Go with the flow when fitting stylish new taps; Looking to update your bathroom? Julia Gray shares her tap tips.
Byline: Julia Gray
BUYING bath and basin taps isn't necessarily as straightforward as you might think - it's easy to make the wrong choice, but how do you make the right one? There are lots of things to consider when buying bathroom taps, not least the style.
The different elements of your bathroom should go together, so if you have a period-style room, you need classic taps to suit that period, and if you've gone down the contemporary route, you need sleek, modern taps.
Try the taps with the bathroom suite to check they're the right style and size - it's especially important that the basin tap's in proportion to the basin.
Most bathroom taps are chrome these days, but other finishes are available.
Don't forget ease of use, especially for the youngest and oldest members of the family, who may have difficulty operating some designs.
"You'll use these taps every day, so think about how you'll interact with them," says Simon Browning from Mira Showers. "Make sure the control feels precise and the taps are easy to use."
You don't need to spend a fortune to get good taps, but it can be a false economy to buy really cheap ones because a tap has working parts and those parts can fail if they're poor quality.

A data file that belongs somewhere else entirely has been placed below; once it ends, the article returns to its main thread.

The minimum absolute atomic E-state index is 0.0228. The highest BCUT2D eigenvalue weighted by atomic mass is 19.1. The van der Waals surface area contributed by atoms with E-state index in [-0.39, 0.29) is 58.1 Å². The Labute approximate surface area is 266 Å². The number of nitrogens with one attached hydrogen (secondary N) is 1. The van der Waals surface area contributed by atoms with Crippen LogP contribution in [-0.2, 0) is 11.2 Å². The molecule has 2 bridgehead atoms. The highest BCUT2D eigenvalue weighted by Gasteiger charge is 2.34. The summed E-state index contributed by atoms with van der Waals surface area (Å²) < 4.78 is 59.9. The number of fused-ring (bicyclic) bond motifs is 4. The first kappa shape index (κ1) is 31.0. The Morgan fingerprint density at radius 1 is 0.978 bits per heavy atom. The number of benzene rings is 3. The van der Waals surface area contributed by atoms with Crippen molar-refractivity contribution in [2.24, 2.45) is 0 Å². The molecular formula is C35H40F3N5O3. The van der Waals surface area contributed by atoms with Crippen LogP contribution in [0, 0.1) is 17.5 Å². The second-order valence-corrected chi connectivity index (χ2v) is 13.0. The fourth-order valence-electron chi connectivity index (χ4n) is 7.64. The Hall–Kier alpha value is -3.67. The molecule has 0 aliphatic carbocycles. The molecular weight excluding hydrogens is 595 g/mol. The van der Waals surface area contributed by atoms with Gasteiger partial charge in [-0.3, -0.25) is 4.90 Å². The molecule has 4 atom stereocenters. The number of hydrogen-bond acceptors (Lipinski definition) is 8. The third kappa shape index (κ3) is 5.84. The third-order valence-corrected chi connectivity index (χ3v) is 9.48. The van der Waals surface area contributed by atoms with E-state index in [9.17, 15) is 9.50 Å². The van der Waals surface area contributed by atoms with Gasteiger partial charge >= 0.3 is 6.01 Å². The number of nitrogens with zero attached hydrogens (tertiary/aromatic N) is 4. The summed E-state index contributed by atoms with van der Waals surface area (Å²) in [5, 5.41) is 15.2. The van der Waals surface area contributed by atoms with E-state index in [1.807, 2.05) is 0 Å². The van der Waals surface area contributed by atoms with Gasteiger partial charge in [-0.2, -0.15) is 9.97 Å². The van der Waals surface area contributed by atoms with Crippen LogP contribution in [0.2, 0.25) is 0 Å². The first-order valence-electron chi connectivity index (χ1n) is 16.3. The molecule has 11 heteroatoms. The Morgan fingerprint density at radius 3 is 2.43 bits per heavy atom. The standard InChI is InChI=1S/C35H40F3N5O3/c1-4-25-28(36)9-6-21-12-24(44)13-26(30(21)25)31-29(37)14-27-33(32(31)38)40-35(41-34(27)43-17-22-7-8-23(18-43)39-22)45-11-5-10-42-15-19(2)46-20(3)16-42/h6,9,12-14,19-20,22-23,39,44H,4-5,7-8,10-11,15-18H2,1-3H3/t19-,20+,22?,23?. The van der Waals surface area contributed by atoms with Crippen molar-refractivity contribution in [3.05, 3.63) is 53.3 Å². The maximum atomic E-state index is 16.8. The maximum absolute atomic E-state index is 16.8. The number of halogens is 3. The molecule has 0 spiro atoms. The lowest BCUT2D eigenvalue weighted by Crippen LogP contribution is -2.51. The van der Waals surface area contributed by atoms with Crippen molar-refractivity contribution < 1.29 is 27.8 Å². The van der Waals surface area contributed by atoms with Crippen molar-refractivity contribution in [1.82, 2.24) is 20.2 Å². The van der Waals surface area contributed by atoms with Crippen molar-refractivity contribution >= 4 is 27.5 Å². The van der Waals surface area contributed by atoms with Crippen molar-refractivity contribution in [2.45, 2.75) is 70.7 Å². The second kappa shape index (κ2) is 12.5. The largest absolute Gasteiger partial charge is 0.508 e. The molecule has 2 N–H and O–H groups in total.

If you soon end up having to get the taps repaired or replaced, you'll wish you'd spent more on a product designed to last.
"You can judge the quality of a tap by the warranty that comes with it, as well as aesthetics: look for perfect symmetry and flat lines on the edges of the tap," says Simon.
Mixer taps, which only have one spout, are a popular choice and mix hot and cold water inside the tap, but some people prefer separate hot and cold taps (often called pillar taps).
If your bath has two tap holes, you're not confined to having separate taps - most bath mixers are designed for two holes. However, not all baths come pre-drilled with tap holes - to avoid drilling them, or if the bath isn't designed to have tap holes, use wall-mounted or floor-standing taps.
There's nothing worse than a tap that's more a dribble than a deluge, so do consider your home's water system before you buy.
"This tends to be more important if you have a lowpressure water system - if the tap isn't suitable and the water flow is poor, it will take a long time to fill a bath," says Simon.
"Improvements in technology can not only make taps work better, but also improve their longevity and ease of cleaning."
Good water pressure is especially important for bath-shower mixer taps. These taps are a cost-effective way to have an over-bath shower because you need bath taps anyway, so why not pay a bit more for taps that connect to a shower head and hose? Bath-shower mixers are useful for washing your hair, the dog and the bath itself, but good water pressure is needed for a good showering experience, so they can't always be used instead of a separate shower.
Mixer taps are a popular choice